Comprehensive Immigration Reform (aka amnesty)

Rubio (hmmm!): Tea Party or cocktail party?

Help Marco Rubio decide—Tea Party or cocktail party?

If you care about immigration numbers being too high, see my post this morning at Potomac Tea Party Report, here.  Everyone resettling refugees should be scared to death if 11 million illegal aliens get the right to work legally in America.  Refugee unemployment is already sky-high!  What happens when the competition for low-skilled jobs gets even worse?

We bring thousands of Cuban refugees to the US each year, does Rubio know how much job competition he will be subjecting them to?

And, why are federal refugee contractors supporting amnesty?  That is the big question!

A promising read? The British Dream

Update April 14th:  Another review of The British Dream, here.  I’m planning to buy this book!

Just as the US is on the brink of legalizing an estimated 11 million illegal aliens (they aren’t all Mexicans you know!) and news reports in the last few days tell us that the borders are being rushed at the moment by people hoping to be inside when the great amnesty comes, a Brit comes out with a book that promises to give its readers pause about the folly of dramatically changing a country’s demographics.

This looks like a book right up my alley.  I especially love it when someone from the Left basically says “oops!” about unlimited immigration.

Here is the review of David Goodhart’s, The British Dream, in the Guardian where the reviewer clearly is not thrilled with the thesis, but the review begins with these few paragraphs that caught my attention (emphasis mine):

Lots of people get their knuckles rapped in David Goodhart’s critical history of postwar immigration, from lazy Somalis and macho African-Caribbeans to inbreeding Pakistanis and standoffish Poles. But the main villains of the piece are people closer to home. In his article on these pages last Saturday, it was idealistic charity workers, 1960s liberal baby boomers and readers of this newspaper. In his book, it’s two slightly more sinister figures: an unnamed civil service mandarin and a media mogul, met at an Oxford high table. What they all have in common – for Goodhart – is that they feel as great an obligation to the people of Burundi as to those of Birmingham.

Goodhart’s battle against the liberal establishment goes back at least to 2004, when he wrote a piece for Prospect magazine inspired by David Willetts’s theory that welfare states only work in culturally homogenous societies (“to put it bluntly”, Goodhart wrote, “most of us prefer our own kind”). Two years later, he expanded his ideas about the need to reinforce national identity in a Demos pamphlet called Progressive Nationalism, whose recommendations included banning veiled women from public buildings, probationary citizenship and the reintroduction of a form of National Service. Since the 2010 election, he has identified himself, in his Twitter profile and elsewhere, as a “post‑liberal”.

Less immigration and more nationalism!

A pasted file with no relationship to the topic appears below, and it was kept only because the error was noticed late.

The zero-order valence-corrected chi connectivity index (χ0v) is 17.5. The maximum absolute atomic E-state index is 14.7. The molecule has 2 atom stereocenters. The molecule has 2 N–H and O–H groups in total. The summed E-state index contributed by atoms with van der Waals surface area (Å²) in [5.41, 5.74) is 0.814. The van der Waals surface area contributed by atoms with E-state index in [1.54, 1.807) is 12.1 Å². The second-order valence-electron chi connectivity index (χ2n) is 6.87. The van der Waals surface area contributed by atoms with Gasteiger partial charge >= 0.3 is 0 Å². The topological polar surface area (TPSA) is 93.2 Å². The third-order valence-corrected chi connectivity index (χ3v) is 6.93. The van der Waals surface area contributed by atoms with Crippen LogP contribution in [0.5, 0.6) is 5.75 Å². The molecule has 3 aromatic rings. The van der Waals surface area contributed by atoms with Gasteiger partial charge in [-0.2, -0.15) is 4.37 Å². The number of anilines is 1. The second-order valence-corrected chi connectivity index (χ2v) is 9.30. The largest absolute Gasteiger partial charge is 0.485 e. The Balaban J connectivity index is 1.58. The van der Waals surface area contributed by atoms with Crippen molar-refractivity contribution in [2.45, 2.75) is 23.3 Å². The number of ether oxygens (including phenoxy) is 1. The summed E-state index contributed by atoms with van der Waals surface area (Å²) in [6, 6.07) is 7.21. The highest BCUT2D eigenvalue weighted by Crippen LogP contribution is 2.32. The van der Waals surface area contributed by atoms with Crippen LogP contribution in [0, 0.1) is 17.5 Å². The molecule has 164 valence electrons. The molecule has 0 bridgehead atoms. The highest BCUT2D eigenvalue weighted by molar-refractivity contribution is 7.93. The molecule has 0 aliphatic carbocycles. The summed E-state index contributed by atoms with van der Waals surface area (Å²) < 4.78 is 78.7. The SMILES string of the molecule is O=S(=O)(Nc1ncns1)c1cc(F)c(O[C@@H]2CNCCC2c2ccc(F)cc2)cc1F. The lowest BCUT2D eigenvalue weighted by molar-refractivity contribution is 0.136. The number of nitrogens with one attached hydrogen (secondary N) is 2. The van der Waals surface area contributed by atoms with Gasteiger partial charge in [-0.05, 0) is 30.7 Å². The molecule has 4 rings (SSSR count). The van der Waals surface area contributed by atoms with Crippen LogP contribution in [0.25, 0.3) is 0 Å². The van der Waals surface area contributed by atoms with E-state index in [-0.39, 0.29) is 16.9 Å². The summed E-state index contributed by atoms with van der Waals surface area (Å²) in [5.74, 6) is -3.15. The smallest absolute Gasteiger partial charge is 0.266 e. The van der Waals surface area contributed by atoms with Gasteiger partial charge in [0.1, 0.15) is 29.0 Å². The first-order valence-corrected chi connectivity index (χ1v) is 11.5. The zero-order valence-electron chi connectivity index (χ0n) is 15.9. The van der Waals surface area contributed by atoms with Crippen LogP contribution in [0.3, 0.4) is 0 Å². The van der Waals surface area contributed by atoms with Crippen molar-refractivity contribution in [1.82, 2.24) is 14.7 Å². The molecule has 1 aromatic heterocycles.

Now Goodhart has expanded his arguments for less immigration and more nationalism into The British Dream. In some ways, its tone is more nuanced than the pieces on which it’s based: his lists of “special thanks to” and “thanks also to” include a significant sprinkling of leftwing thinkers and activists. However his primary purpose remains to challenge what he sees as leftwing myths about immigration.

Read it all.

Now here is the description of the book at Amazon:

One of Britain’s most influential centre-left thinkers examines UK immigration policy and argues that there have been unforeseen consequences which urgently need to be addressed.In The British Dream, David Goodhart tells the story of post-war immigration and charts a course for its future. Drawing on hundreds of interviews with people from all over the country and a wealth of statistical evidence, he paints a striking picture of how Britain has been transformed by immigration and examines the progress of its ethnic minorities – projected to be around 25 per cent of the population by the early 2020s. Britain today is a more open society for minorities than ever before, but it is also a more fragmented one.

Goodhart argues that an overzealous multiculturalism has exacerbated this problem by reinforcing difference instead of promoting a common life. The multi-ethnic success of Team GB at the 2012 Olympics and a taste for chicken tikka masala are not, he suggests, sufficient to forge common bonds; Britain needs a political culture of integration. Goodhart concludes that if Britain is to avoid a narrowing of the public realm and sharply segregated cities, as in many parts of the US, its politicians and opinion leaders must do two things. Firstly, as advocated by the centre right, they need to bring immigration down to more moderate and sustainable levels. Secondly, as advocated by the centre left, they need to shape a progressive national story about openness and opportunity – one that captures how people of different traditions are coming together to make the British dream.

I’m skeptical about that last part because many of the immigrants (not all, but most!) with “different traditions” have no interest in our Western dreams because they want to live with and act like their own kind!

Coincidentally another Brit, David Miliband, has signed on to run one of the largest refugee resettlement contractors in the US—The International Rescue Committee—and I sure hope he reads The British Dream real soon!